The legacy started in Israel, 50,000 to 60,000 years back. The first mating between Neanderthals and Homo sapiens, the humans took place during that period, reports a new study.
A team of researchers discovered a skull fossil in one of the caves of Israel. This fossilized skull appears to be of an offspring that was borne out of human-Neanderthal intimacy. Even today, people with European and Asian origins carry Neanderthal DNA as a proof of the historic togetherness.
The newly discovered skull is most likely to be of a female human; it has been named “Manot” as it was found in the cave bearing the same name. The age of the skull was determined to be 55.000 years, and it was revealed using a high tech dating process.
Israel Hershkovitz from Tel Aviv University, on behalf of the research group said that the discovery of Manot is the greatest evidence ever that Neanderthals and modern human coexisted. In-depth Genetics and archaeological also support this view of prominent existence of such interbreeding event.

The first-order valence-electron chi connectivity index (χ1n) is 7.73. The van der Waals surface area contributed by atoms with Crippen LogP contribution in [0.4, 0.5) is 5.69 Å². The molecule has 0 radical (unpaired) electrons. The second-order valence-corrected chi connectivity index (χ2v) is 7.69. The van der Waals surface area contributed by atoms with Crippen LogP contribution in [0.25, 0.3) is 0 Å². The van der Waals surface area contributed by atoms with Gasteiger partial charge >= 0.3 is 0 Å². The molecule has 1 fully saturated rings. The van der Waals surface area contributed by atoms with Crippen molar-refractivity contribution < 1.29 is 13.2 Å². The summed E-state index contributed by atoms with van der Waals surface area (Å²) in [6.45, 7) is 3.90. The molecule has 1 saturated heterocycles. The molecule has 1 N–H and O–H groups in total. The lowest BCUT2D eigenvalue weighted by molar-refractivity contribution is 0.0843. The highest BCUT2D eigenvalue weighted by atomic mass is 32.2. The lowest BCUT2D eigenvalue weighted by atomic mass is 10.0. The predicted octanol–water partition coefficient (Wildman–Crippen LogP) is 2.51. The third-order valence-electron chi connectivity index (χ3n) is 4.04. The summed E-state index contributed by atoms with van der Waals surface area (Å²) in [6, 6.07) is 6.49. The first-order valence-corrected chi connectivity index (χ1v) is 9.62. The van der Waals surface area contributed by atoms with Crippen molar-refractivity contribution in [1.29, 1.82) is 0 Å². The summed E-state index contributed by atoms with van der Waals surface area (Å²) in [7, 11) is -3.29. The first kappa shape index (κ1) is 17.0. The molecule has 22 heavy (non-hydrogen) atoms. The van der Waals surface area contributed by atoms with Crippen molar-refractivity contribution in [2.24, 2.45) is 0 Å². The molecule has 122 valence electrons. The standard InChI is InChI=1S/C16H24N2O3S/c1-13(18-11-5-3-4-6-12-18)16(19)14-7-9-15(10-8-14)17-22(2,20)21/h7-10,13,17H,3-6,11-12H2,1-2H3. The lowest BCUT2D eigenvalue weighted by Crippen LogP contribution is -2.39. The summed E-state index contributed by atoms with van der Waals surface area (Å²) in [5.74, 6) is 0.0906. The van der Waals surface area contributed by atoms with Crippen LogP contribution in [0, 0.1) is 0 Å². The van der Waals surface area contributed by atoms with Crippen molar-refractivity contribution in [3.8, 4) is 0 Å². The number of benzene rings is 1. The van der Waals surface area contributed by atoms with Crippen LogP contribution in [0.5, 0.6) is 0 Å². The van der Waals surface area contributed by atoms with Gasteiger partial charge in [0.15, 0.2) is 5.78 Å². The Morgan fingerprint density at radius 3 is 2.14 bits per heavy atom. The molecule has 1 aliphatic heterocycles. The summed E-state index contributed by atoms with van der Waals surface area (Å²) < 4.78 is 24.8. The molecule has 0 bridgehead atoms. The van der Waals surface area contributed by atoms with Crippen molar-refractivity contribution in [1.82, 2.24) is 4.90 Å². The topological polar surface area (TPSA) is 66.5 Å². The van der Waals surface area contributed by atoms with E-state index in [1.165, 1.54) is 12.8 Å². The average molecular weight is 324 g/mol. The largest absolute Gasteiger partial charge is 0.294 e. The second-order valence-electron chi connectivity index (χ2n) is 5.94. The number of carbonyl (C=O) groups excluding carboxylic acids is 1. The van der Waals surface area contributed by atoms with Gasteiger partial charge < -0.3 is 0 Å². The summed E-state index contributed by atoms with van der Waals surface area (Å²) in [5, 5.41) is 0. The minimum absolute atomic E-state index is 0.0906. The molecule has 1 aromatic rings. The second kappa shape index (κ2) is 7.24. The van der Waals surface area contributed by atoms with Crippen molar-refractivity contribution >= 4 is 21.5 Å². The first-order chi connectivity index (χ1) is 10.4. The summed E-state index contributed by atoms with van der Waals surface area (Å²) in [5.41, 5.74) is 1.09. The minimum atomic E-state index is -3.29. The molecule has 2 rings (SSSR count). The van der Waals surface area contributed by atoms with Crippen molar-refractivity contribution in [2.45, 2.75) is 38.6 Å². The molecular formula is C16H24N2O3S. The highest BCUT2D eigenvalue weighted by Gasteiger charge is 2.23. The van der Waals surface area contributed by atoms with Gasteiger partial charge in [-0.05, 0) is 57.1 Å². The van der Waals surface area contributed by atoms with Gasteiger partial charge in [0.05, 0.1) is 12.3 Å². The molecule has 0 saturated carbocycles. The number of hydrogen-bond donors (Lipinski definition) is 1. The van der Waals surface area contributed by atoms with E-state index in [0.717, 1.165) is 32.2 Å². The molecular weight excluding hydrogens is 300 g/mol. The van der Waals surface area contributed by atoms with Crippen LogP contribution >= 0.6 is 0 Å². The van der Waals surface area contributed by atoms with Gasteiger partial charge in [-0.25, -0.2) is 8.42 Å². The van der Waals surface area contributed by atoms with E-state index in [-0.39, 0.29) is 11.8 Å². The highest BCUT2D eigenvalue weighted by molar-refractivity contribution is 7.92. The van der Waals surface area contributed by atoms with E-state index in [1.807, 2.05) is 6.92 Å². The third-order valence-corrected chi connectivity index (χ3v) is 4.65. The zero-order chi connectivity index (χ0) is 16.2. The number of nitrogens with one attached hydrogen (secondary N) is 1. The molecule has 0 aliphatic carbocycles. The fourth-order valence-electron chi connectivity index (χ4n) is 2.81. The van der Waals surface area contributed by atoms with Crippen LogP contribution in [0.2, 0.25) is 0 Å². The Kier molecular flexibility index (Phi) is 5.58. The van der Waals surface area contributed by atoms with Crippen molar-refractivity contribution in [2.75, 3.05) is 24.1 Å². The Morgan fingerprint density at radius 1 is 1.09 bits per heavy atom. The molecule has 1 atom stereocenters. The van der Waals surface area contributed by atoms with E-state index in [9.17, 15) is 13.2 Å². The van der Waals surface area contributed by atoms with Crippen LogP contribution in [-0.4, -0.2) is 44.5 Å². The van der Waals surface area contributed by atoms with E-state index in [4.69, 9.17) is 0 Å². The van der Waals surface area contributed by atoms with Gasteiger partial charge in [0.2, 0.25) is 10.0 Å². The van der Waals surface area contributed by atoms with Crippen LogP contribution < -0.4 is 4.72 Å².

A steady source of data came from constant analysis with the use of high-tech methods like computer tomography. The obtained data was then compared with that of previously discovered primitive human skulls. Scientists from many parts of the world joined hands to get this work done.
Gerhard Weber from the University of Vienna, another member of the team, explained that shape analysis data gave maximum evidence of Manot being a modern human. Most similar skulls in their sample came from Africa and from the modern humans who lived in Europe 20,000-30,000 years back, he added. Manot was also older than these Europeans. He also suggested that in all probability Manot was a hybrid of Homo sapiens and Neanderthal.
The discovery of Manot will also help in shaping up the possible migration route of our ancestors. They probably travelled traveled north from East Africa and crossed Sinai Peninsula before reaching Israel. Manot may represent the very first migration process that happened 60,000 years ago.